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Film Review: Gods & Monsters

‘Gods and Monsters’, Bill Conlan’s portrait of 1930’s Hollywood director, James Whale, is not so much about loneliness as alienation. Whale, played superbly by Ian Mc Kellan, notes sardonically that his family were "like farmers presented with a Giraffe who insist on harnessing it to the plough". A one time member of the Hollywood set, thanks to classics such as Frankenstein, Bride of Frankenstein and Showboat, we meet the ageing homosexual in a very precarious state of mental health, the result of a recent stroke. Aided by a deeply religious yet cantankerous old housekeeper - Lynn Redgrave - Whale tries to fights his deterioration.

gods&monsters1.jpg (9469 bytes)A welcome distraction to the electrical storm in his head presents itself in the shape of Clayton Boone, a beefy young drifter recently employed as gardener. Recognising not only a handsome form but also a lack of direction similar to his own, the wily older man sets out for some diversion. Having convinced an uncomfortable Boon to sit for him while he sketches, Whale finds himself drawn into a cycle of reminiscence. It’s during these mental travels back in time that this sympathetic character study evolves.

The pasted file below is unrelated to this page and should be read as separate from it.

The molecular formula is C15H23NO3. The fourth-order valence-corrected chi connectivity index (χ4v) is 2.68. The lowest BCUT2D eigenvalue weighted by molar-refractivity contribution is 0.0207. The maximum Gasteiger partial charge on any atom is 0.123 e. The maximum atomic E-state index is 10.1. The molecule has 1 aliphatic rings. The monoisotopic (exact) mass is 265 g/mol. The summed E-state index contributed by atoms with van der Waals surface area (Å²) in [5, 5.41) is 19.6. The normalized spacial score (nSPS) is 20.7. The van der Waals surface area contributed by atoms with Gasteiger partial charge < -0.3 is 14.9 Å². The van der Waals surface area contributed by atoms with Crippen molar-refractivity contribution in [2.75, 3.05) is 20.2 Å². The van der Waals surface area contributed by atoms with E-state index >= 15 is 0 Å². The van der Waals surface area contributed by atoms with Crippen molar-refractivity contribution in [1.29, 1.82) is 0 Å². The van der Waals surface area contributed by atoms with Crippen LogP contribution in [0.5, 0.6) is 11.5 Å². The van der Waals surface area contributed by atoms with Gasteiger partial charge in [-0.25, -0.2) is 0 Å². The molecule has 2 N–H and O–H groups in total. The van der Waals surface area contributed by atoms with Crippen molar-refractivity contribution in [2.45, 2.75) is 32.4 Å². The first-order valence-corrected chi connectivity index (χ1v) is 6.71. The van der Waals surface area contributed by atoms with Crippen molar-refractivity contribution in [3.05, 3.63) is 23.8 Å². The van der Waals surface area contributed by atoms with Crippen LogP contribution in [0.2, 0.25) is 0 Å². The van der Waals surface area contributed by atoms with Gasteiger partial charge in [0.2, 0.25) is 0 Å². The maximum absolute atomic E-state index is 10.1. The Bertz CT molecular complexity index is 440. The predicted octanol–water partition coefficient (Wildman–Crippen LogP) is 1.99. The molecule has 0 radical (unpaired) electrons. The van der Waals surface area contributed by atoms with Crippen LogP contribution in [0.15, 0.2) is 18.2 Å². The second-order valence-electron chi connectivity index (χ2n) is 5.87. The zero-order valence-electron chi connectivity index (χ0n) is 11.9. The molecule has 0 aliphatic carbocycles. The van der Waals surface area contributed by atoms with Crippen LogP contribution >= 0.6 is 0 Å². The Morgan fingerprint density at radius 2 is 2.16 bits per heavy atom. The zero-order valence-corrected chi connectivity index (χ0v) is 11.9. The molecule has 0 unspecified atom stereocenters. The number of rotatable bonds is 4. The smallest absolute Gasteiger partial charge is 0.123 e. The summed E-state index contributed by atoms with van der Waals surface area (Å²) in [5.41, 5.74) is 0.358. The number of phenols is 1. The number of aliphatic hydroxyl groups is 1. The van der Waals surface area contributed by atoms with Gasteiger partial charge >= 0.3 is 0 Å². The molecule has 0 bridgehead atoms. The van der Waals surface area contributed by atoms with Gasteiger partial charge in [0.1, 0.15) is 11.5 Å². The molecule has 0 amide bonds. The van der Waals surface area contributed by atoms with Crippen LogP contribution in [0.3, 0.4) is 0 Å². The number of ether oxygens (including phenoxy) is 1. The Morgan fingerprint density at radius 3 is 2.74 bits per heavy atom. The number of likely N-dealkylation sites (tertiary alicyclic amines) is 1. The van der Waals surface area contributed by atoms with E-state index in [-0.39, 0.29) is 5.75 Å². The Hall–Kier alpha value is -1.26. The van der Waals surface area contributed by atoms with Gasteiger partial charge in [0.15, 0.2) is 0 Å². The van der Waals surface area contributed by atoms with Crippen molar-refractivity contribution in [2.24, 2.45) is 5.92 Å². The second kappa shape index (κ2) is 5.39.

Conlan’s skilful direction allows the audience to take up the story of these two very different people as their lives momentarily converge. In the absence of any discernible plot ‘Gods and Monsters’ evolves into a study of themes, in particular isolation and alienation as parallels are drawn between Whale and the Monster he brought to life on the silver screen as a young man.

The film takes a swipe at society, with its corrupt value systems that have forced both of the main characters to pretend to be something they are not. In particular the class-based snobbery of England is compared to the shallowness of the Hollywood elite. Both had rejected Whale, the former at birth, the latter only as a result of his refusal to pander to the studio bosses. This culmination of artistic independence and a refusal to hide his sexuality, however, landed him where he finds himself in later life: abandoned, almost forgotten and half-insane. "Be careful of freedom", he says reflectively "it can be addictive".

Ultimately this is a wonderfully refreshing film based on an intelligent script, both humorous and sad. The acting of McKellan and Redgrave lends huge weight and balance to what is often a slow moving but intriguing script. The film tells a touching story simply, without recourse to any of the distractions of modern cinema.

Brendan Killeen  

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